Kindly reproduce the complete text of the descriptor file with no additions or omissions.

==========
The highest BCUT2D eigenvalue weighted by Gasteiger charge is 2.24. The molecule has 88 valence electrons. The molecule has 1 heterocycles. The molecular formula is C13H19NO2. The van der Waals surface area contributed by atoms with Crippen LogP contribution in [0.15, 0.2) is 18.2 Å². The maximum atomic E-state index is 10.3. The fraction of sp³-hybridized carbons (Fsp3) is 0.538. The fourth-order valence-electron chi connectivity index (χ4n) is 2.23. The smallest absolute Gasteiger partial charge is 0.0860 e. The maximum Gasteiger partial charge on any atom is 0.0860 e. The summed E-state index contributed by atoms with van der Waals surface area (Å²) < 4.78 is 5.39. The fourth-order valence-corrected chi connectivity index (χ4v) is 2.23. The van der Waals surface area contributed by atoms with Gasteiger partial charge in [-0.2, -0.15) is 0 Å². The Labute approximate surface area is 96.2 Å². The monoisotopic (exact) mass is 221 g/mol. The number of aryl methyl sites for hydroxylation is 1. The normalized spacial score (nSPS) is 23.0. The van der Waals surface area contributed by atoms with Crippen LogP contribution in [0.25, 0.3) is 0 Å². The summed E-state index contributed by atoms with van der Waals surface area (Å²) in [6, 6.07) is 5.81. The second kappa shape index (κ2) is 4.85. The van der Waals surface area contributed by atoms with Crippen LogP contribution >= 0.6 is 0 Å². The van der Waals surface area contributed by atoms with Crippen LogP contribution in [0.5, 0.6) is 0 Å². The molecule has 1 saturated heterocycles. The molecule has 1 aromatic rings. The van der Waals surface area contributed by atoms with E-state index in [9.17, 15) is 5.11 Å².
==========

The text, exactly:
The highest BCUT2D eigenvalue weighted by Gasteiger charge is 2.24. The molecule has 88 valence electrons. The molecule has 1 heterocycles. The molecular formula is C13H19NO2. The van der Waals surface area contributed by atoms with Crippen LogP contribution in [0.15, 0.2) is 18.2 Å². The maximum atomic E-state index is 10.3. The fraction of sp³-hybridized carbons (Fsp3) is 0.538. The fourth-order valence-electron chi connectivity index (χ4n) is 2.23. The smallest absolute Gasteiger partial charge is 0.0860 e. The maximum Gasteiger partial charge on any atom is 0.0860 e. The summed E-state index contributed by atoms with van der Waals surface area (Å²) < 4.78 is 5.39. The fourth-order valence-corrected chi connectivity index (χ4v) is 2.23. The van der Waals surface area contributed by atoms with Gasteiger partial charge in [-0.2, -0.15) is 0 Å². The Labute approximate surface area is 96.2 Å². The monoisotopic (exact) mass is 221 g/mol. The number of aryl methyl sites for hydroxylation is 1. The normalized spacial score (nSPS) is 23.0. The van der Waals surface area contributed by atoms with Crippen LogP contribution in [0.25, 0.3) is 0 Å². The summed E-state index contributed by atoms with van der Waals surface area (Å²) in [6, 6.07) is 5.81. The second kappa shape index (κ2) is 4.85. The van der Waals surface area contributed by atoms with Crippen LogP contribution >= 0.6 is 0 Å². The van der Waals surface area contributed by atoms with Crippen LogP contribution in [0.5, 0.6) is 0 Å². The molecule has 1 saturated heterocycles. The molecule has 1 aromatic rings. The van der Waals surface area contributed by atoms with E-state index in [9.17, 15) is 5.11 Å².